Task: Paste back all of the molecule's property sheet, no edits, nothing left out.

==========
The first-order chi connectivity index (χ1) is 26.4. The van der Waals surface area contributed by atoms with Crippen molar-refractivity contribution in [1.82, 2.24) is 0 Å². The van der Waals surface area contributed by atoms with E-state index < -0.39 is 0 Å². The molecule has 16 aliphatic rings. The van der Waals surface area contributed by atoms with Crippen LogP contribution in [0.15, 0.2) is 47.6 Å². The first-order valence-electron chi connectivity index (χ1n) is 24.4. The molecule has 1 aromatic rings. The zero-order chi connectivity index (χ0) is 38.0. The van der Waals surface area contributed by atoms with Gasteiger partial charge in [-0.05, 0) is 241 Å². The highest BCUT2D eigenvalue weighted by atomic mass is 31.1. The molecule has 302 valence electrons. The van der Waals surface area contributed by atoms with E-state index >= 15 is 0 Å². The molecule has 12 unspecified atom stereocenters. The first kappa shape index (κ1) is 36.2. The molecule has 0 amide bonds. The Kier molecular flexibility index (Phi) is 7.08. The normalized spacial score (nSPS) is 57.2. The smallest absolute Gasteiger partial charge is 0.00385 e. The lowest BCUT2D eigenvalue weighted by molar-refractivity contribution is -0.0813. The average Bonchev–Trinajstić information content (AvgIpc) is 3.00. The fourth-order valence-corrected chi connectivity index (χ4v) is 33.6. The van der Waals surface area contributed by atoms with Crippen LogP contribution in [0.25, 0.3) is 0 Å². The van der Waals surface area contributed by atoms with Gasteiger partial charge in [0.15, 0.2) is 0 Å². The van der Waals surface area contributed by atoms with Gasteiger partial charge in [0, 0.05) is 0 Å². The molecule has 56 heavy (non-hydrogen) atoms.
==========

The first-order chi connectivity index (χ1) is 26.4. The van der Waals surface area contributed by atoms with Crippen molar-refractivity contribution in [1.82, 2.24) is 0 Å². The van der Waals surface area contributed by atoms with E-state index < -0.39 is 0 Å². The molecule has 16 aliphatic rings. The van der Waals surface area contributed by atoms with Crippen LogP contribution in [0.15, 0.2) is 47.6 Å². The first-order valence-electron chi connectivity index (χ1n) is 24.4. The molecule has 1 aromatic rings. The zero-order chi connectivity index (χ0) is 38.0. The van der Waals surface area contributed by atoms with Gasteiger partial charge in [-0.05, 0) is 241 Å². The highest BCUT2D eigenvalue weighted by atomic mass is 31.1. The molecule has 302 valence electrons. The van der Waals surface area contributed by atoms with E-state index >= 15 is 0 Å². The molecule has 12 unspecified atom stereocenters. The first kappa shape index (κ1) is 36.2. The molecule has 0 amide bonds. The Kier molecular flexibility index (Phi) is 7.08. The normalized spacial score (nSPS) is 57.2. The smallest absolute Gasteiger partial charge is 0.00385 e. The lowest BCUT2D eigenvalue weighted by molar-refractivity contribution is -0.0813. The average Bonchev–Trinajstić information content (AvgIpc) is 3.00. The fourth-order valence-corrected chi connectivity index (χ4v) is 33.6. The van der Waals surface area contributed by atoms with Crippen LogP contribution in [0.25, 0.3) is 0 Å². The van der Waals surface area contributed by atoms with Gasteiger partial charge in [0.15, 0.2) is 0 Å². The van der Waals surface area contributed by atoms with Gasteiger partial charge in [0, 0.05) is 0 Å². The molecule has 56 heavy (non-hydrogen) atoms.